Lastly, you should aim to have the trade deadline early: as early as week 8 and as late as week 10. This is so teams really have to decide whether to go for it, play for the future, or hold steady.

Roster: QB / RB / RB / WR / WR / TE / FLEX / FLEX / 6BN / IR

Scoring: Similar to the ultra-competitive redraft league I recommend the same scoring settings of .5 per reception, .5 per first down for receiving and running, adding point per 15 return yards, 6 point passing TD, and -2 for interception.

Dynasty League

Dynasty is the next step following keeper leagues to having a long term fantasy league, where every roster decision impacts you for years. In dynasty you do not redraft every year. The only draft that takes place after the startup is the rookie draft for incoming players into the league. This is for hardcore fantasy players who want to immerse themselves in football year-long.

League Structure: 10 team, 4 team playoffs (Weeks 15-16) No consolation bracket.

The startup draft should be a random snake draft. Every player you draft and have on your roster is permanently yours until traded, dropped, or retired. It is your team.

The rookie draft should be decided by the reverse order of potential points scored. This means that sitting good players on your bench does nothing to benefit you in the draft order placement. It also means that the teams that really need good rookies, get them. This is where the fantasy league starts to become more and more like a real league.

The rookie draft for a ten-team league should be four rounds, no snake, and the last-place team gets 1st pick in each round of the rookie draft. With a taxi or practice squad of three players.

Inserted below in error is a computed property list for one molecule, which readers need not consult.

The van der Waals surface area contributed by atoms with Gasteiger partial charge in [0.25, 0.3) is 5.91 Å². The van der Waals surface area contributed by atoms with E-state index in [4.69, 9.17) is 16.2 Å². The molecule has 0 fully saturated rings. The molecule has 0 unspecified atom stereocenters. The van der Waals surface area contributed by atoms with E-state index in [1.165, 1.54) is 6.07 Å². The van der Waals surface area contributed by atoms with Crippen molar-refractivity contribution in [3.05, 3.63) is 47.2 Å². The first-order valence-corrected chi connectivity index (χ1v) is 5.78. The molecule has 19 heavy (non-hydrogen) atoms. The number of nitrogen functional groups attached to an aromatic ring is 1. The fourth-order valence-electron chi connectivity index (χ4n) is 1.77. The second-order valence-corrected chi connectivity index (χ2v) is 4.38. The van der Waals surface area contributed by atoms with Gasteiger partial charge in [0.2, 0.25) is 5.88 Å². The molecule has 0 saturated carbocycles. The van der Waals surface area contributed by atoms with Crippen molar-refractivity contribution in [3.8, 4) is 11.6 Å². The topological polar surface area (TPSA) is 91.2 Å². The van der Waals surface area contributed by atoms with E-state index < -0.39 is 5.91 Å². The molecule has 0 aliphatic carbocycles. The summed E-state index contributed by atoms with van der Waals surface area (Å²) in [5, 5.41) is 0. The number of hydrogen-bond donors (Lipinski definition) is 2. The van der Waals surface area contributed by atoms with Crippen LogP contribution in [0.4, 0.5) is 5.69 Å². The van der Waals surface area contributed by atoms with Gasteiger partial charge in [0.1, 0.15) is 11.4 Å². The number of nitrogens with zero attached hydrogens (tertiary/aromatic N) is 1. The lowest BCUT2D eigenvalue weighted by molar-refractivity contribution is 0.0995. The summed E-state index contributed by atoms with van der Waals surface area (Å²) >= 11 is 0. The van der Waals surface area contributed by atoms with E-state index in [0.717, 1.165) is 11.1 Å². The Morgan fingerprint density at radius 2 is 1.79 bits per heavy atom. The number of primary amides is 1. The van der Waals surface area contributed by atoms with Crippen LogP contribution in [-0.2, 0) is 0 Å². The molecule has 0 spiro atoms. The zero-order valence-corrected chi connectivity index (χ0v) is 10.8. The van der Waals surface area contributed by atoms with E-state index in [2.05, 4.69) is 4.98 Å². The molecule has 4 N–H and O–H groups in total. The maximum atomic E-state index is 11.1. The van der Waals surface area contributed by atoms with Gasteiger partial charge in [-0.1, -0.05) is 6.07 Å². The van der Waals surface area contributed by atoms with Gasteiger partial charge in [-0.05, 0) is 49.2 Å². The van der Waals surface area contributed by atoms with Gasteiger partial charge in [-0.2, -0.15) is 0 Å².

A taxi squad is a group of rookie players that cannot start on your team but do not take up roster spots. It is for those flier rookie picks that may take a year or two to develop and you want to save for later. However, if they are taken off your taxi squad that slot is locked for the season and no one can be added to that spot until the following year. I recommend playing with the max time of being on the taxi squad at two years and after that, the player must be rostered or dropped.

Rookie draft pick trading is allowed and the trade deadline should be later in the year around week 12-13.

I think that in dynasty the win against the median is a must. There should be very limited randomness in the league and wins against the median diminish those obscurities.

Roster: QB / RB / RB / WR / WR / TE / FLEX / FLEX / FLEX / 16BN / 2IR / 3TAXI

This roster should be huge as it stores most of the talent you have access to. The three flex spots make it so your roster must have depth to compete and win championships.

Scoring: Again going with the ultra-competitive scoring I recommend the same scoring settings of .5 per reception, .5 per first down for receiving and running, adding point per 15 return yards, 6 point passing TD, and -2 for interception.

Auction Leagues

Auction drafting is a great alternative to snake drafts. It gives players a set amount of money to use on bidding for the players they want on their team. Each owner takes turns nominating players for $1 who are then bid on with the highest bidder earning that player. This draft leads to many more different variations of the roster, and can often satisfy more owners as they were able to target the players they really wanted.

You can apply the redraft league ideas right to the Auction league for a similar fun experience. It also works great in Keeper and Dynasty format. For keepers simply use the cost of the player to keep with a penalty of $5 every year after. For Dynasty it is a good way to do your startup draft. However, you really can only use linear drafts for the following rookie drafts.

Matthew has been playing fantasy football for over ten years now. He is experienced in playing and writing about both daily and season-long fantasy. He is both commissioner and former champion of several different types of high stakes money leagues.